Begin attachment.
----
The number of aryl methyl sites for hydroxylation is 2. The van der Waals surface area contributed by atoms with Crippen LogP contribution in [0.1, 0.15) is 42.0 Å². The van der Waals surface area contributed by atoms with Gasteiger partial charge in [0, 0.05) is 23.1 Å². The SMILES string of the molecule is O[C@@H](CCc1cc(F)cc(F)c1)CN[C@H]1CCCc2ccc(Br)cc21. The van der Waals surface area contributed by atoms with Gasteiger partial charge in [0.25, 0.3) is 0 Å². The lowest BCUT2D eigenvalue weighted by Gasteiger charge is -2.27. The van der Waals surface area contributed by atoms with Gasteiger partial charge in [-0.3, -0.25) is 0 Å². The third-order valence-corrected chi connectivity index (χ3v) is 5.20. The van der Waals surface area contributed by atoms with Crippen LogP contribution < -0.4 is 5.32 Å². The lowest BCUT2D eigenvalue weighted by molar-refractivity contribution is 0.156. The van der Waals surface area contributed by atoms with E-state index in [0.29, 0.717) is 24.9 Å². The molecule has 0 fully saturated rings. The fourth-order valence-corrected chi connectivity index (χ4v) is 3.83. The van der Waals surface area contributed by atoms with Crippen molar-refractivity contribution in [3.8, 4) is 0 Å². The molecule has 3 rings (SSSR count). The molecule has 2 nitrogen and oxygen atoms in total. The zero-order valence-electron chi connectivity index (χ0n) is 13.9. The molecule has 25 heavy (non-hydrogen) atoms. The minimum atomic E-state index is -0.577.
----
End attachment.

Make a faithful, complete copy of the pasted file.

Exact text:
The number of aryl methyl sites for hydroxylation is 2. The van der Waals surface area contributed by atoms with Crippen LogP contribution in [0.1, 0.15) is 42.0 Å². The van der Waals surface area contributed by atoms with Gasteiger partial charge in [0, 0.05) is 23.1 Å². The SMILES string of the molecule is O[C@@H](CCc1cc(F)cc(F)c1)CN[C@H]1CCCc2ccc(Br)cc21. The van der Waals surface area contributed by atoms with Gasteiger partial charge in [0.25, 0.3) is 0 Å². The lowest BCUT2D eigenvalue weighted by Gasteiger charge is -2.27. The van der Waals surface area contributed by atoms with Gasteiger partial charge in [-0.3, -0.25) is 0 Å². The third-order valence-corrected chi connectivity index (χ3v) is 5.20. The van der Waals surface area contributed by atoms with Crippen LogP contribution < -0.4 is 5.32 Å². The lowest BCUT2D eigenvalue weighted by molar-refractivity contribution is 0.156. The van der Waals surface area contributed by atoms with E-state index in [0.29, 0.717) is 24.9 Å². The molecule has 0 fully saturated rings. The fourth-order valence-corrected chi connectivity index (χ4v) is 3.83. The van der Waals surface area contributed by atoms with Crippen molar-refractivity contribution in [3.8, 4) is 0 Å². The molecule has 3 rings (SSSR count). The molecule has 2 nitrogen and oxygen atoms in total. The zero-order valence-electron chi connectivity index (χ0n) is 13.9. The molecule has 25 heavy (non-hydrogen) atoms. The minimum atomic E-state index is -0.577.